Artists VIDEONALE.17: Monira Al Qadiri, Eric Baudelaire, Zanny Begg & Oliver Ressler, Mareike Bernien & Alex Gerbaulet, Andreas Bunte, Shu Lea Cheang, Marianna Christofides, Chto Delat, Mike Crane, Saara Ekström, Nina Fischer & Maroan el Sani, Mahdi Fleifel, Johan Grimonprez, Laura Huertas Millàn, Su Hui-Yu, Sohrab Hura, Adam Kaplan & Gilad Baram, Stéphanie Lagarde, Maryna Makarenko, Deimantas Narkevi荍ius, Stefan Panhans, Laure Prouvost, Morgan Quaintance, Maryam Tafakory, Eva van Tongeren, Tris Vonna-Michell, Clemens von Wedemeyer, Andrew Norman Wilson, Tobias Zielony

Founded in 1797 under the Directory, the Louvre Chalcographie holds over 14,000 engraved copperplates, used to make prints, and has the mission of disseminating the image of the museum’s masterpieces through the art of engraving.

The sounds design objects make are often just as characteristic as their design. And so from 21 February, 2019 visitors will able to listen to the sounds of various exhibition items from our collection thanks to the web-app Sound of Design. Using mobile devices or their home computers they will be able to delve into the world of design noises. Sounds range from historical telephones via the engine noises of iconic cars through to the clacking of a keyboard. We are adding sounds to our collection so as to integrate this acoustic dimension of our exhibition items into our presentation – above all with a view to the planned display area. By publishing this archive in our Web-app it will form part of the multimedia experience visitors can enjoy while also infusing life into objects that might otherwise seem remote museum pieces. By way of introducing Sound of Design we are launching a topical focus on the era of the German economic miracle (1950s/1960s), in which new electrical devices and with them diverse sounds entered people’s everyday lives.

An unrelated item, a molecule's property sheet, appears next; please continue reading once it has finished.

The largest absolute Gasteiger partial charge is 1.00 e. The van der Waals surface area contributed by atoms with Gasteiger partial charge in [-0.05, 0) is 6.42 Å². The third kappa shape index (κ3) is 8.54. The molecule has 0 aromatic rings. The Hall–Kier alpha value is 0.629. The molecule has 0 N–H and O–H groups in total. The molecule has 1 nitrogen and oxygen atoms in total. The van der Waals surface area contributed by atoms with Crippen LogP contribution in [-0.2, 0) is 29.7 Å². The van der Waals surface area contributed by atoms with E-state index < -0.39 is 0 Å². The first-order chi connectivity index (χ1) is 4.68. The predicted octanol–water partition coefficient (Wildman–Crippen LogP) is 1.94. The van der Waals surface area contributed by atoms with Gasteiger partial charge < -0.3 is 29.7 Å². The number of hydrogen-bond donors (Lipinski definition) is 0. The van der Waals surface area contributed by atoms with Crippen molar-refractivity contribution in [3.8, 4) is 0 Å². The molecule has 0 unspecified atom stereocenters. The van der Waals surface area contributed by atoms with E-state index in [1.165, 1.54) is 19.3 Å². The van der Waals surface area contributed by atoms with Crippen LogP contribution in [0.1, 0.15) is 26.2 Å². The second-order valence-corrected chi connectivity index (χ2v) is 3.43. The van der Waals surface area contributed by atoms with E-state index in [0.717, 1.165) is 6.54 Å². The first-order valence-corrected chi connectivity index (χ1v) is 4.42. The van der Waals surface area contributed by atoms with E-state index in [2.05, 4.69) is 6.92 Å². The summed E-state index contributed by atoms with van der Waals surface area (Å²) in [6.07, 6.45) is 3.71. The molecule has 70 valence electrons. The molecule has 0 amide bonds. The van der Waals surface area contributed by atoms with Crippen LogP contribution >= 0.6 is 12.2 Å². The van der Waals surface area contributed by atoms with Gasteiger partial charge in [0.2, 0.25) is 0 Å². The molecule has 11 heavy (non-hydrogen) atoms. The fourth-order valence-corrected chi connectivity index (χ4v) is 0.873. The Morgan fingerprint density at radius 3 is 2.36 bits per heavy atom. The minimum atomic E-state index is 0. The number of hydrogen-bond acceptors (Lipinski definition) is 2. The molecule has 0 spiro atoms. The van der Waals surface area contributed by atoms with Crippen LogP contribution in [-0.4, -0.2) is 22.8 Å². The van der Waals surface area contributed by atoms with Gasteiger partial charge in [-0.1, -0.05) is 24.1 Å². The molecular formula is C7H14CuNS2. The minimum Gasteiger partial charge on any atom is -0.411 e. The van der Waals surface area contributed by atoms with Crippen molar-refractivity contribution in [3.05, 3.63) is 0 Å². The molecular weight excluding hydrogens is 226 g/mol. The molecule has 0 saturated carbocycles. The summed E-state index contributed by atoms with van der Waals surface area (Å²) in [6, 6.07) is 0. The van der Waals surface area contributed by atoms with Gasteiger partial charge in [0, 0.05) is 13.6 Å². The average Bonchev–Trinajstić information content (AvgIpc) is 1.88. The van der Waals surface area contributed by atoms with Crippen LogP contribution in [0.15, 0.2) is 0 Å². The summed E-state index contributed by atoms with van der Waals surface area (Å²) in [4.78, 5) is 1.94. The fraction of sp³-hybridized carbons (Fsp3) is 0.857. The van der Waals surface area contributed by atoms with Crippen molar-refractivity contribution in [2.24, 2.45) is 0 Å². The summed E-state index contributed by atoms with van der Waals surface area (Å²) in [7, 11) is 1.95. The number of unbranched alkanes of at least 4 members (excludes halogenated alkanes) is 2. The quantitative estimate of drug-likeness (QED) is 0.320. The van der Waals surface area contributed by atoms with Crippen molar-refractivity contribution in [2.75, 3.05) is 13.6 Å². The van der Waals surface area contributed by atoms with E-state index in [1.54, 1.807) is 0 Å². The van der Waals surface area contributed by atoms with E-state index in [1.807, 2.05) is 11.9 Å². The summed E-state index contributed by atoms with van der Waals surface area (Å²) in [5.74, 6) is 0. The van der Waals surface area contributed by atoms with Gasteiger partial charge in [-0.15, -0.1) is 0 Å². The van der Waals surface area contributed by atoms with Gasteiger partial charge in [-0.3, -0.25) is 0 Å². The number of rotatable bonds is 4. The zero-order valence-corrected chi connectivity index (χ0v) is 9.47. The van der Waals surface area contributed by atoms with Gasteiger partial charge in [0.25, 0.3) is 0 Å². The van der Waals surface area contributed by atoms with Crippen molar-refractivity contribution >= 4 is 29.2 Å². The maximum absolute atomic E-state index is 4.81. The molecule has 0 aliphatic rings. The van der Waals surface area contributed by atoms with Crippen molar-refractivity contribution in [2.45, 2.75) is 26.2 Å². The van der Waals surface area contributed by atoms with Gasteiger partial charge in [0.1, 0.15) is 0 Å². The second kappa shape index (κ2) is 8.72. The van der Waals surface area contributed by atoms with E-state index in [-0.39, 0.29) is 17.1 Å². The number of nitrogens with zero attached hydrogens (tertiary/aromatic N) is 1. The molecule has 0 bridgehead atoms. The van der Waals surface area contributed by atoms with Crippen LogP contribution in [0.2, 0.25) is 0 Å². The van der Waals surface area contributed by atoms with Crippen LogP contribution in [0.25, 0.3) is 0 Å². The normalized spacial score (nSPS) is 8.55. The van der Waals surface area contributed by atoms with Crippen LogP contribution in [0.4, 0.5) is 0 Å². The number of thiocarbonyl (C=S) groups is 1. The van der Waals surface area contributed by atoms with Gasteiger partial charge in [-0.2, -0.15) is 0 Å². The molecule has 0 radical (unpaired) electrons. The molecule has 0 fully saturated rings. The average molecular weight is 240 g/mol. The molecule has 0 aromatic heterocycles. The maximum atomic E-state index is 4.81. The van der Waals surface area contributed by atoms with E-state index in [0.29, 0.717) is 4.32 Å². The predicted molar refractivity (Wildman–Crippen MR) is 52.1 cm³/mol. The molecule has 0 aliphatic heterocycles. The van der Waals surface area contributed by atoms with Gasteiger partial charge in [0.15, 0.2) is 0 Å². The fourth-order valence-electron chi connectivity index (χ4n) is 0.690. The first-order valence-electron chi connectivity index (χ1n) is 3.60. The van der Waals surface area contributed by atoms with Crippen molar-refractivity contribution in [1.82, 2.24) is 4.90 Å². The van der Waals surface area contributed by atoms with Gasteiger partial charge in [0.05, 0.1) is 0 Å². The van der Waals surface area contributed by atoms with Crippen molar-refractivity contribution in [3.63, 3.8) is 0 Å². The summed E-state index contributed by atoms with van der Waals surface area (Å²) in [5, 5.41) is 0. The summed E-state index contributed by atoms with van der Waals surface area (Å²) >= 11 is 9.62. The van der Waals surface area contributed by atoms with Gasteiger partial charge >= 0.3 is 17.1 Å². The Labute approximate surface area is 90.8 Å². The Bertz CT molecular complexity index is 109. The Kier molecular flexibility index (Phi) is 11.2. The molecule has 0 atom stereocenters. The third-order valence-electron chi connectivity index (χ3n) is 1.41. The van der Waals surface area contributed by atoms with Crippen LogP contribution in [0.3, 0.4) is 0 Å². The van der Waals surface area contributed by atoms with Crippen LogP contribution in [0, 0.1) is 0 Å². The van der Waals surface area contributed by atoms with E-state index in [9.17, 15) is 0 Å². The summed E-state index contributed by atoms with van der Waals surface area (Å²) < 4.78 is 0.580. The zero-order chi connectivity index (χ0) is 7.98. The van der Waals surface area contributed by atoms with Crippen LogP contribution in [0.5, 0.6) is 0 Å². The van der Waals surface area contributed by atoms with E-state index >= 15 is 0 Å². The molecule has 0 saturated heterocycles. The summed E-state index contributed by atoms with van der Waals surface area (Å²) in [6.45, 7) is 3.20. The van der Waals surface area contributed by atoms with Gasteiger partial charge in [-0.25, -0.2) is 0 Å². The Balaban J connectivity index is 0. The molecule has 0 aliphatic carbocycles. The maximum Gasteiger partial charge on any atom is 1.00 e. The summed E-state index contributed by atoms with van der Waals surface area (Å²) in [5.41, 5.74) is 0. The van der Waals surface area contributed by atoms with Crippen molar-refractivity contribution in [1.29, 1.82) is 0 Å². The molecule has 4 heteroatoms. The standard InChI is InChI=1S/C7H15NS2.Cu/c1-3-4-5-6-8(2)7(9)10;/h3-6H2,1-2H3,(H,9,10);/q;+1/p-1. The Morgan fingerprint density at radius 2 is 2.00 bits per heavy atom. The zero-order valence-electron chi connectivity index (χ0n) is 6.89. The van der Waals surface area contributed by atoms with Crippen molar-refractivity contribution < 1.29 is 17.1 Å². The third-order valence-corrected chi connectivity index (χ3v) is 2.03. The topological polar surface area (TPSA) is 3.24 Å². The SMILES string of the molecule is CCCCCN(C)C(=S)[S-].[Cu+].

he first major exhibition on Tudor and Jacobean portrait miniatures in the UK for over 35 years, Elizabethan Treasures: Miniatures by Hilliard and Oliver will bring together key works from the National Portrait Gallery and major loans from public and private collections to showcase the careers of the most skilled artists of the period, Nicholas Hilliard (1547? – 1619) and Isaac Oliver (c.1565 – 1617). In the sixteenth and seventeenth centuries, miniature painting was regarded as an art form at which the English excelled above all others, and Hilliard and Oliver gained international fame and admiration. The exhibition will explore what these exquisite images reveal about identity, society and visual culture in Elizabethan and Jacobean England. Highlights include Hilliard and Oliver’s portraits of Elizabeth I, as well as images of James I, his wife Anne of Denmark and his three children Henry, Elizabeth and Charles (later Charles I), and miniatures of some of the most famous figures of the day, such as Sir Walter Ralegh and Sir Francis Drake.

Pre Grétu Máriu Srnovú, poslucháčku katedry Maľby na Vysokej škole výtvarných umení a Filipa Bieleka,  nedávneho absolventa katedry Socha, objekt, inštalácia (2010-2016) nie je verejný priestor len anonymným miestom, alebo módnym  pojmom, hodiacim sa komukoľvek a kdekoľvek. Vnímajú a pracujú s ním ako s témou, ktorá v ich tvorbe vystupuje v niekoľkých polohách –  buď ako spomienka, ako informácia a najčastejšie ako kritika.

Discover an archaeology of living things and artificial life in an exhibition that presents, in a forward-looking manner, the recent works of fifty creators along with the research coming from scientific laboratories. The very material of the exhibition is evolving, certain works being involved in a process of growth or degeneration. One hundred projects are exhibited, several of which have been designed for the occasion.